My final point is on the national security strategy, which was to be devised by the National Security Analysis Centre. There was public consultation up to 31 December last year but since then nothing has happened. We have not heard anything. If the Minister would update the House when replying or by way of written reply subsequently, it would be very much appreciated.

We completely support the Minister in his role. Organised crime and law and order are massive issues across regional and rural Ireland and in coastal communities. The Minister can be assured of the full support of the Regional Group in respect of any measures he takes that will curtail these type of activities. Any expertise I have is at the Minister’s disposal should he choose to avail of it.

Most people in the Chamber are familiar with the range of financial supports available nationwide to mitigate against the effects of this terrible virus. I want to focus my questions today on the situation in the three counties of Laois, Offaly and Kildare, which had been disproportionately affected as a result of the virus. Most reasonable people would accept that the outbreaks in those three counties were caused by some failings by State agencies in the monitoring of meat plants and direct provision centres. Most reasonable people would also accept, however, that the suppression and containment strategy used to keep a lid on this virus in those three counties was also very successful, despite all its imperfections.

I accept that a bespoke financial package was provided to those three counties and it did assist for the duration of the lockdown. While the acute phase of the public health emergency has now passed in the three counties, unfortunately, however, the financial fallout remains. Does the Government have plans to provide additional financial supports to those three counties in light of what they have been through? If there are no plans, is that something that the Government might consider between now and the budget?


The Tánaiste:

As the House will know, the counties of Laois, Offaly and Kildare were the first in Ireland to experience local restrictions. We all realised and appreciated at the time that they would not be the last. We all expect that other counties will have local restrictions imposed on them in the coming months, for various reasons, and it is important that those counties receive the same additional supports as were provided to Laois, Offaly and Kildare. We also need to consider additional initiatives.

The Deputy will probably respond by stating that if in future other counties get things that Laois, Offaly and Kildare did not, then that should be applied retrospectively to those three counties as well. I believe that is a fair argument. As we all know, the situation with the virus is worrying in Ireland and particularly in Dublin, with the incidence rate increasing significantly in recent days. That is reflected in a relatively small but real increase in hospitalisations and ICU admissions. Regarding Dublin, however, it is important to compare it with other cities around Europe. Brussels has an incidence rate double that of Dublin, Amsterdam has a positivity rate much higher than Dublin’s, and it is also much higher in Madrid, Prague, Paris and many other places. If we choose to act regarding the situation in Dublin in the coming days, far from being slow to act, as some would argue, we will be one of the first movers in Europe in taking action early, ahead of cities and city regions in Europe that have not yet imposed the kind of restrictions that we may need to impose in Dublin. We will be first movers and quick actors, rather than what others would suggest.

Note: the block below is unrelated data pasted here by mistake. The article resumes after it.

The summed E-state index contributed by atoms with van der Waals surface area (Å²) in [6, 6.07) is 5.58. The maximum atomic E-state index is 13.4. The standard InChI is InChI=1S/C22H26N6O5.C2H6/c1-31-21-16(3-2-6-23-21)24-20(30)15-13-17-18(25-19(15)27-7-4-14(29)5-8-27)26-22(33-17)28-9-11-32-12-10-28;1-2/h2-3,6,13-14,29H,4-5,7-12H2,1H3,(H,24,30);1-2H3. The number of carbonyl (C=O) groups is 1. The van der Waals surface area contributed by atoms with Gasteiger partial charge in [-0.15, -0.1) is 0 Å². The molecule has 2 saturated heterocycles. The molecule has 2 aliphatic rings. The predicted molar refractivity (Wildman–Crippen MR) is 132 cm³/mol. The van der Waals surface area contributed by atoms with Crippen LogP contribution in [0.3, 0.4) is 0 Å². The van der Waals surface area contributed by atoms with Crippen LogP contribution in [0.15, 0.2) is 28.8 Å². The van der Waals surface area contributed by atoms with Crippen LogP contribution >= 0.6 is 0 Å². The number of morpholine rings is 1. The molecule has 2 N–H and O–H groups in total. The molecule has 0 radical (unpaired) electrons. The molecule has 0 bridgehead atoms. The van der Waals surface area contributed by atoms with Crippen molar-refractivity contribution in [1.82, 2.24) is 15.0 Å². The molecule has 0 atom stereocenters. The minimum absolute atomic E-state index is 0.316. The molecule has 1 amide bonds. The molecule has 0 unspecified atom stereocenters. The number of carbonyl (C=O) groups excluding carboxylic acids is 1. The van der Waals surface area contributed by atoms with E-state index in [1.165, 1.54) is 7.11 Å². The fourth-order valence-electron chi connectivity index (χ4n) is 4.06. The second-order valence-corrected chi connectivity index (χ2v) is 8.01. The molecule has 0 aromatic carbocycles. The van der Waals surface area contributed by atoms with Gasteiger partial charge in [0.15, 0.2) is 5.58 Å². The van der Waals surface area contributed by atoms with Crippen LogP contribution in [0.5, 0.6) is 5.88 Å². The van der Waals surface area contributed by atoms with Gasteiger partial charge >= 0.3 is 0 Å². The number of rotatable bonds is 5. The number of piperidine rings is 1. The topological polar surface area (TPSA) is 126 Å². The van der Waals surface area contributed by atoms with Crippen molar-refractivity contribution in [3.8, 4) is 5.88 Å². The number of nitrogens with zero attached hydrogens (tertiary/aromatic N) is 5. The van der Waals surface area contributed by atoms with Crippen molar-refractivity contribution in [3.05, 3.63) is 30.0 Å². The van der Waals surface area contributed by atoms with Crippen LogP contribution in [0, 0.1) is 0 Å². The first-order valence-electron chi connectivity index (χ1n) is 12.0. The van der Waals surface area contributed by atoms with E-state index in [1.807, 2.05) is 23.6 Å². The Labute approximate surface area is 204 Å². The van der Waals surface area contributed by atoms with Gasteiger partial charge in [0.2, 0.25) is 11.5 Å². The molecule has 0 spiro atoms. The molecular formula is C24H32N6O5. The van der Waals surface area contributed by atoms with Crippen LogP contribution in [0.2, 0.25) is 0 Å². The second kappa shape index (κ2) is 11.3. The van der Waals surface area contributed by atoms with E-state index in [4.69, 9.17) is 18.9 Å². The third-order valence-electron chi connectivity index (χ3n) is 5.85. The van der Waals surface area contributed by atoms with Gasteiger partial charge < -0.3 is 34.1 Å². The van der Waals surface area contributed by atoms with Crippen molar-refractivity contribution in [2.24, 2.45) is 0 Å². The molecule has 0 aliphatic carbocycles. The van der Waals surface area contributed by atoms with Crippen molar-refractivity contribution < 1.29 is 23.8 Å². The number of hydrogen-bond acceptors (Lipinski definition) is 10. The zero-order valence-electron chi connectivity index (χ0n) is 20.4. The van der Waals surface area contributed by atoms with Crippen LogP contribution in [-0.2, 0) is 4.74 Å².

As the Deputy is aware, I was in Kildare recently and took the opportunity to meet with the local enterprise office, LEO, and visit some of the businesses that were most affected. In terms of what has been provided in supports to Kildare, there is the employment wage subsidy scheme, EWSS, which is linked to turnover in a firm. By definition, therefore, those counties with local restrictions will see more companies qualify because their turnover will be more affected. In addition, we increased the restart grant plus by 40% for Kildare. Some €10 million has been paid out to date for the original restart grant, and there are 1,566 applications for the restart grant plus, so that will be €11.4 million in all.